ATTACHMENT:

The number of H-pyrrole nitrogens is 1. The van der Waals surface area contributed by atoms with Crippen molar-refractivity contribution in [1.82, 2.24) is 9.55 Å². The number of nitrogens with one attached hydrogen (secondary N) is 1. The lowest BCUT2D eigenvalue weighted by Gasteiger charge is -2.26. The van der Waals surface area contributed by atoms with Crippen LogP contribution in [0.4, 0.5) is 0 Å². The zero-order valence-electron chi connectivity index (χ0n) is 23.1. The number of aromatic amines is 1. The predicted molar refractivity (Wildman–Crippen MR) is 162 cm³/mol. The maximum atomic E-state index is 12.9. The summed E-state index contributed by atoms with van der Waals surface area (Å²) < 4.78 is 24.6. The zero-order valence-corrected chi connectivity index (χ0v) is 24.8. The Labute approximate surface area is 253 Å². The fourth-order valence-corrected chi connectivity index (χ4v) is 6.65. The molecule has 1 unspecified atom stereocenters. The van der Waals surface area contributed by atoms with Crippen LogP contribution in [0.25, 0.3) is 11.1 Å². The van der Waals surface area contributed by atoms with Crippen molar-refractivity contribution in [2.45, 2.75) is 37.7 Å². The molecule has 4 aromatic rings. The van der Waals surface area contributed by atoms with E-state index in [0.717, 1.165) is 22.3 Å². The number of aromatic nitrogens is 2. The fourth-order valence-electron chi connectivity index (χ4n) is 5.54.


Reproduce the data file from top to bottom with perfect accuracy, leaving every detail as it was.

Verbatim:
The number of H-pyrrole nitrogens is 1. The van der Waals surface area contributed by atoms with Crippen molar-refractivity contribution in [1.82, 2.24) is 9.55 Å². The number of nitrogens with one attached hydrogen (secondary N) is 1. The lowest BCUT2D eigenvalue weighted by Gasteiger charge is -2.26. The van der Waals surface area contributed by atoms with Crippen LogP contribution in [0.4, 0.5) is 0 Å². The zero-order valence-electron chi connectivity index (χ0n) is 23.1. The number of aromatic amines is 1. The predicted molar refractivity (Wildman–Crippen MR) is 162 cm³/mol. The maximum atomic E-state index is 12.9. The summed E-state index contributed by atoms with van der Waals surface area (Å²) < 4.78 is 24.6. The zero-order valence-corrected chi connectivity index (χ0v) is 24.8. The Labute approximate surface area is 253 Å². The fourth-order valence-corrected chi connectivity index (χ4v) is 6.65. The molecule has 1 unspecified atom stereocenters. The van der Waals surface area contributed by atoms with Crippen LogP contribution in [0.25, 0.3) is 11.1 Å². The van der Waals surface area contributed by atoms with Crippen molar-refractivity contribution in [2.45, 2.75) is 37.7 Å². The molecule has 4 aromatic rings. The van der Waals surface area contributed by atoms with E-state index in [0.717, 1.165) is 22.3 Å². The number of aromatic nitrogens is 2. The fourth-order valence-electron chi connectivity index (χ4n) is 5.54.